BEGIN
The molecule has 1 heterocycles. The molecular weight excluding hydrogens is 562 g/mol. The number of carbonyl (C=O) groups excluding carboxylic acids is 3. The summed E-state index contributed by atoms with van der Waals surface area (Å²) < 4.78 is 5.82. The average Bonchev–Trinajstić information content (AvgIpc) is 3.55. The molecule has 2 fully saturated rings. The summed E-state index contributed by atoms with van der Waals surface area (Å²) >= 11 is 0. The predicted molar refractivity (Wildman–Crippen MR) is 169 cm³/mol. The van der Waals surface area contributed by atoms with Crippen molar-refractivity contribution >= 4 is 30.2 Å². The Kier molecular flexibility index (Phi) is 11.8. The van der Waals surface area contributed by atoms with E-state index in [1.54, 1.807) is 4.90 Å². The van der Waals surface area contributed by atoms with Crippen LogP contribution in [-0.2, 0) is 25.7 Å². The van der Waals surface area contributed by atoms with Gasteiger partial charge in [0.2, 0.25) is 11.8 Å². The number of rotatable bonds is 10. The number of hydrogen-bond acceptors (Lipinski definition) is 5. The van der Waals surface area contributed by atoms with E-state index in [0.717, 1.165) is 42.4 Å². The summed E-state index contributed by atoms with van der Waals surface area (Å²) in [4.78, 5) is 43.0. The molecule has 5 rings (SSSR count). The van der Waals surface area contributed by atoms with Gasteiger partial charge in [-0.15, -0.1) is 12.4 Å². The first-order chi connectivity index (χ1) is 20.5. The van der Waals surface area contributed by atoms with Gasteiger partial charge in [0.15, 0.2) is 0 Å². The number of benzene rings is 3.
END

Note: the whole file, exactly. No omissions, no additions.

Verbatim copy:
The molecule has 1 heterocycles. The molecular weight excluding hydrogens is 562 g/mol. The number of carbonyl (C=O) groups excluding carboxylic acids is 3. The summed E-state index contributed by atoms with van der Waals surface area (Å²) < 4.78 is 5.82. The average Bonchev–Trinajstić information content (AvgIpc) is 3.55. The molecule has 2 fully saturated rings. The summed E-state index contributed by atoms with van der Waals surface area (Å²) >= 11 is 0. The predicted molar refractivity (Wildman–Crippen MR) is 169 cm³/mol. The van der Waals surface area contributed by atoms with Crippen molar-refractivity contribution >= 4 is 30.2 Å². The Kier molecular flexibility index (Phi) is 11.8. The van der Waals surface area contributed by atoms with E-state index in [1.54, 1.807) is 4.90 Å². The van der Waals surface area contributed by atoms with Crippen LogP contribution in [-0.2, 0) is 25.7 Å². The van der Waals surface area contributed by atoms with Gasteiger partial charge in [0.2, 0.25) is 11.8 Å². The number of rotatable bonds is 10. The number of hydrogen-bond acceptors (Lipinski definition) is 5. The van der Waals surface area contributed by atoms with E-state index in [0.717, 1.165) is 42.4 Å². The summed E-state index contributed by atoms with van der Waals surface area (Å²) in [4.78, 5) is 43.0. The molecule has 5 rings (SSSR count). The van der Waals surface area contributed by atoms with Gasteiger partial charge in [-0.15, -0.1) is 12.4 Å². The first-order chi connectivity index (χ1) is 20.5. The van der Waals surface area contributed by atoms with Gasteiger partial charge in [0.15, 0.2) is 0 Å². The number of benzene rings is 3.